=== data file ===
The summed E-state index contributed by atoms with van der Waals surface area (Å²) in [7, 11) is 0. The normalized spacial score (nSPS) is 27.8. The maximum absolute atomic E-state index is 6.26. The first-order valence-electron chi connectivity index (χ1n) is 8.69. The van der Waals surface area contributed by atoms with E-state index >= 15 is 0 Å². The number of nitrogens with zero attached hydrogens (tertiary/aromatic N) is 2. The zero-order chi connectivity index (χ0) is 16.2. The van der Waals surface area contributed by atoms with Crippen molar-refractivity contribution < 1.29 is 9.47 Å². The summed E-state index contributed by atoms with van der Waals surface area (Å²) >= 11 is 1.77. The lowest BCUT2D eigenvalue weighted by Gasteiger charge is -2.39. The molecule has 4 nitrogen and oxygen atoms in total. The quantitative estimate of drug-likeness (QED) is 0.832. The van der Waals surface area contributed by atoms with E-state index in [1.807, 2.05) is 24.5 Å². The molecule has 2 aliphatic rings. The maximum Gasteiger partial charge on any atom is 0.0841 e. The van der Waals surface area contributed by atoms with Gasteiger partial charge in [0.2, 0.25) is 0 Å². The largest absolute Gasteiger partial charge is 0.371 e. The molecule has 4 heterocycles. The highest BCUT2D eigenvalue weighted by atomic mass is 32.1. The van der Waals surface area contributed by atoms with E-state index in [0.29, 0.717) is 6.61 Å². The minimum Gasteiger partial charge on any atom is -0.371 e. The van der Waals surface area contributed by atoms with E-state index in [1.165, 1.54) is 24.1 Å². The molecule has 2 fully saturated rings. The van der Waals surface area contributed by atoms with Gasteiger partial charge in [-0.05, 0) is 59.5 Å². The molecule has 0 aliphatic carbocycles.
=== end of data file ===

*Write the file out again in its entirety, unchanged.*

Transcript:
The summed E-state index contributed by atoms with van der Waals surface area (Å²) in [7, 11) is 0. The normalized spacial score (nSPS) is 27.8. The maximum absolute atomic E-state index is 6.26. The first-order valence-electron chi connectivity index (χ1n) is 8.69. The van der Waals surface area contributed by atoms with E-state index >= 15 is 0 Å². The number of nitrogens with zero attached hydrogens (tertiary/aromatic N) is 2. The zero-order chi connectivity index (χ0) is 16.2. The van der Waals surface area contributed by atoms with Crippen molar-refractivity contribution < 1.29 is 9.47 Å². The summed E-state index contributed by atoms with van der Waals surface area (Å²) >= 11 is 1.77. The lowest BCUT2D eigenvalue weighted by Gasteiger charge is -2.39. The molecule has 4 nitrogen and oxygen atoms in total. The quantitative estimate of drug-likeness (QED) is 0.832. The van der Waals surface area contributed by atoms with E-state index in [1.807, 2.05) is 24.5 Å². The molecule has 2 aliphatic rings. The maximum Gasteiger partial charge on any atom is 0.0841 e. The van der Waals surface area contributed by atoms with Gasteiger partial charge in [0.2, 0.25) is 0 Å². The largest absolute Gasteiger partial charge is 0.371 e. The molecule has 4 heterocycles. The highest BCUT2D eigenvalue weighted by atomic mass is 32.1. The van der Waals surface area contributed by atoms with E-state index in [0.29, 0.717) is 6.61 Å². The minimum Gasteiger partial charge on any atom is -0.371 e. The van der Waals surface area contributed by atoms with E-state index in [1.165, 1.54) is 24.1 Å². The molecule has 2 fully saturated rings. The van der Waals surface area contributed by atoms with Gasteiger partial charge in [-0.05, 0) is 59.5 Å². The molecule has 0 aliphatic carbocycles.